• Reduced Stress Levels: those who actively give of themselves to help, serve and benefit others are able to increase their social networks. When you have a larger social network, you are able to better buffer your stress levels and have more ways to give of yourself to help others. Additionally, when you are in the service of someone else, you can experience feelings of having a purpose and being appreciated by others. Both of which can be expressed and felt by the giver and receiver, which ultimately have stress-reducing effects on the individuals.
  • Mental and Physical Activity: a lot of volunteer activities encourage you to get moving, being physically active and thinking at the same time. Studies have found those who volunteer to help others report they experience better physical health than those who don’t give of themselves to assist others.
  • Live a Longer Life: a review of data from the Longitudinal Study of Aging found individuals who volunteer their time, give of themselves to help others have a reportedly lower mortality rate than those who do not. Other studies have found those who suffer from a chronic or serious illness, experience a decline in pain intensity and depression as a result of helping others.

There are other benefits that come around as a result of giving of yourself to help others. Some of the biggest are the feelings of fulfillment, satisfaction and joy. These are all benefits you can notice and experience almost immediately, whereas other benefits might not be as easily noticeable in the moment.

Bringing it Home

“I’ve learned that people will forget what you said, people will forget what you did, but people will never forget how you made them feel.”

–Maya Angelou

A few years ago, my husband and I were presented with the opportunity to donate to a GoFundMe campaign. A gentleman my husband knew and worked with briefly experienced a sudden, unexpected, tragedy in his family. When we were asked by other coworkers if we would consider donating to the cause to help cover expenses, we didn’t have to think about it. We knew we were in a position where we could donate, we knew it would help this family through a very difficult time. So, knowing we could help, we did!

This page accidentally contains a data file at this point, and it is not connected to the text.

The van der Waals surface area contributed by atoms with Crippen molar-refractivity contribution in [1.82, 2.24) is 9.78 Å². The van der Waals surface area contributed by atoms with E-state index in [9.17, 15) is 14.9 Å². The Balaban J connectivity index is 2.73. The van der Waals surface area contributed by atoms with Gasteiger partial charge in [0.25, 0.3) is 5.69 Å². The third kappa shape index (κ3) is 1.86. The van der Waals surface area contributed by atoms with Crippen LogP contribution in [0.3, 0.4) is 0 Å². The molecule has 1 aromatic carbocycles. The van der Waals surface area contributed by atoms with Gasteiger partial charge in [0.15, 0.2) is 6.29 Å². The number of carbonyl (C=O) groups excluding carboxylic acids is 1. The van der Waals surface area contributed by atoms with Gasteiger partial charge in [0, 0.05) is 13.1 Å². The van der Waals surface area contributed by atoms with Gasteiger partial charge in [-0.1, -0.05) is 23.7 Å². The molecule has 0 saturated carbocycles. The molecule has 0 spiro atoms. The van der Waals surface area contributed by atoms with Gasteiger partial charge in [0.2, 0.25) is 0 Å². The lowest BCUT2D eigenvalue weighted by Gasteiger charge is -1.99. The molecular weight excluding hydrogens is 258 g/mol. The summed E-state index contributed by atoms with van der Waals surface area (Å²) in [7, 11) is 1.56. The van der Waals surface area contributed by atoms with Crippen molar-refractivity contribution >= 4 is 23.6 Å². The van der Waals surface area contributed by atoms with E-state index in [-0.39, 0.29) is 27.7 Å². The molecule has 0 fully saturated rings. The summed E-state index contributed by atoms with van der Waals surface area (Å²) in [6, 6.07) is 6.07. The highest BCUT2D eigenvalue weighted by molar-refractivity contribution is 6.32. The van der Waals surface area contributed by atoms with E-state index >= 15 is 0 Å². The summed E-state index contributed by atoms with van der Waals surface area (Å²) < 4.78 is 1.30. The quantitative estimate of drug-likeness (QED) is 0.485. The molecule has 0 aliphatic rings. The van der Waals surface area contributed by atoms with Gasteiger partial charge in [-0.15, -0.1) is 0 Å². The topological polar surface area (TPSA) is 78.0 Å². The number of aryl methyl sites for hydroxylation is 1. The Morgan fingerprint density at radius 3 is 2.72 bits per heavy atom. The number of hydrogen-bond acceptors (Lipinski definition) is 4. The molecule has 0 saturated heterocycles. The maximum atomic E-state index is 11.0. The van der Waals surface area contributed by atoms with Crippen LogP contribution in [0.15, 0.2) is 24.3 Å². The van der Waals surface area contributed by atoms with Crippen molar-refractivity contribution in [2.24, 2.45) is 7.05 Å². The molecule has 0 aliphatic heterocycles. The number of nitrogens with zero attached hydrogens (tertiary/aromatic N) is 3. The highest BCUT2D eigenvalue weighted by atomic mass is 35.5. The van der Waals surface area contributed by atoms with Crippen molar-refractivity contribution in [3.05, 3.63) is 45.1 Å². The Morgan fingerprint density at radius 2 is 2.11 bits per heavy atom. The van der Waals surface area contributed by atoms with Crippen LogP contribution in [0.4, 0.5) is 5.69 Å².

While we didn’t know this gentleman very well, we didn’t know his family or his home life, we still felt that we needed to do what we could to help this family. It went beyond the fact that my husband had worked with him, it went beyond being asked by others to help this family. For us, it was a chance to help someone else through a difficult time. Even though our donation wasn’t the largest, nor was it done to receive recognition, we felt joy, for in some small way we were able to help this family.

I often reflect back on this experience, when I am presented with other opportunities to make a donation.  Whether it be a financial donation to a GoFundMe campaign, a donation of my time, talents or services, if I can help to ease another’s burden, I find myself more willing than I was before this experience.

Abundance Becomes Part of Our Identity

“We make a living by what we get, we make a life by what we give.”.

— Winston Churchill

Why might this be? When we made the decision to make a small financial contribution to this particular family’s campaign, we both felt a sense of gratitude, abundance and a desire to do more. We felt gratitude that we were in a position where we could contribute and hopefully, in some small way make this difficult time in their life more bearable. We felt a sense of abundance, we had both been raised to help those around us in need, to give of ourselves. We wanted to do more to help this family, but due to life, we could only do a little bit. As a result, we have found ourselves helping others who cross our paths.

This sense of abundance we felt, wasn’t a new found feeling. It was a part of us, it is a feeling that has continued to grow, it drives us, and directs the way we live our lives. All from a small moment of making the decision to help a family, we barely knew who was in need. No one would have known if we did not donate, no one would have judged us if we had decided not to contribute, all that mattered was we felt a desire within ourselves to give and assist others in need.

aGoodCause - a boy giving money to a female beggar

This feeling of abundance has carried over to other experiences and opportunities I have had in my life to give of myself to serve and assist others in need. Whether it is a simple act of dropping a couple of bucks into a collection can outside the local supermarket or dropping off food donations to the local food pantry, the same feelings of happiness, joy and abundance are experienced.